Congress on Thursday wrestled Washington back from the brink of a government shutdown by voting to continue funding the government through December 3. Joe Biden signed the measure before funding was to run out at midnight. “There’s so much more to do. But the passage of this bill reminds us that bipartisan work is possible and it gives us time to pass longer-term funding to keep our government running and delivering for the American people,” Biden said in a statement. But the Speaker of the House, Nancy Pelosi, has delayed the vote.
Speaking to MSNBC, Washington Post columnist Eugene Robinson said: “It’s either a really good sign or really bad sign and it’s hard to tell.
“What’s different this time I think is that progressives in the house have numbers and they have power and they know they have power.
“I don’t think they’re going to vote for the hard infrastructure bill without a framework for the human infrastructure bill.
“There’s going to have to be a framework and it’s going to have to be something not only which Pelosi can sell but that she can sell to the members.”
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“A great deal of progress has been made this week, and we are closer to an agreement than ever,” said White House spokeswoman Jen Psaki. “But we are not there yet, and so, we will need some additional time to finish the work, starting tomorrow morning first thing.”
Congress earlier on Thursday wrestled Washington back from the brink of a government shutdown by voting to continue funding the government through Dec. 3. Biden signed the measure before funding was to run out at midnight.
“There’s so much more to do. But the passage of this bill reminds us that bipartisan work is possible and it gives us time to pass longer-term funding to keep our government running and delivering for the American people,” Biden said in a statement.
The House approved the measure in a bipartisan 254-175 vote, hours after it passed the Senate by 65-35.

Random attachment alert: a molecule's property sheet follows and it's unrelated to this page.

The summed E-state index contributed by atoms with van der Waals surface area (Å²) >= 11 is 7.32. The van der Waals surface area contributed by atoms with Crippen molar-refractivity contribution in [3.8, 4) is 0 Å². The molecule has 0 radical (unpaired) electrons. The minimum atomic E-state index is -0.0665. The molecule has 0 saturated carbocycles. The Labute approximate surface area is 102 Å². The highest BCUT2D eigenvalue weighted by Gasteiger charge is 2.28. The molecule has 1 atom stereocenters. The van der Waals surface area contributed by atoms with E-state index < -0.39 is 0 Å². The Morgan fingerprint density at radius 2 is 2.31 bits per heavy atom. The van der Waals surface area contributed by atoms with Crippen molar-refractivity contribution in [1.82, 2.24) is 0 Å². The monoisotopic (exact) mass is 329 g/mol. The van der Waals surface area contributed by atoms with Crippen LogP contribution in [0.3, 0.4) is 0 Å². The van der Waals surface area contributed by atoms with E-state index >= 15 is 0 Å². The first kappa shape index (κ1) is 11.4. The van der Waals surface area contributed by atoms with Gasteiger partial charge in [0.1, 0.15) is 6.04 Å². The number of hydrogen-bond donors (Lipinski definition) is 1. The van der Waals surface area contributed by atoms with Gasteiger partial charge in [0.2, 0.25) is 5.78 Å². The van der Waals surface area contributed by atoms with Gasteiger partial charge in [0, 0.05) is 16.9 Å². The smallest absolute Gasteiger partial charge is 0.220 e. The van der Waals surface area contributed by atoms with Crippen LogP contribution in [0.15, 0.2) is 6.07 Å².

Negotiations on the other legislation stretched into the evening. In a statement to her Democratic colleagues, Pelosi called it a “productive and crucial day” and said discussions continued.
But as the hours stretched on, it became clear no deal was apparent.
Some progressive Democrats have vowed to vote against the bill to invest in the nation’s roads, bridges, and other infrastructure, angry that Democrats have not yet reached an agreement on a multitrillion-dollar companion bill with funding for social services and to address climate change.
Faced with increasingly stiff odds of passing their $3.5 trillion social spending proposal, Biden and his aides are trying to find out what narrower proposal could unite an ideologically fractured Democratic caucus of lawmakers, according to people familiar with the matter.
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Lawmakers on the party’s left flank have said they will not vote for the infrastructure bill unless they feel certain their priorities will be reflected in the social spending bill.
Democratic Representative Ilhan Omar, a leader of House progressives, told reporters: “Nothing has changed with our caucus members. We don’t have the votes to pass infrastructure.”
Moderate Democratic Senator Manchin has proposed a spending package of about $1.5 trillion. Another Democratic moderate, Senator Kyrsten Sinema, declined to say whether she agreed with Manchin’s proposal. She has met with Biden multiple times to discuss the bill.
With razor-thin majorities in Congress, Democrats cannot afford to lose many votes if they want to pass their agenda.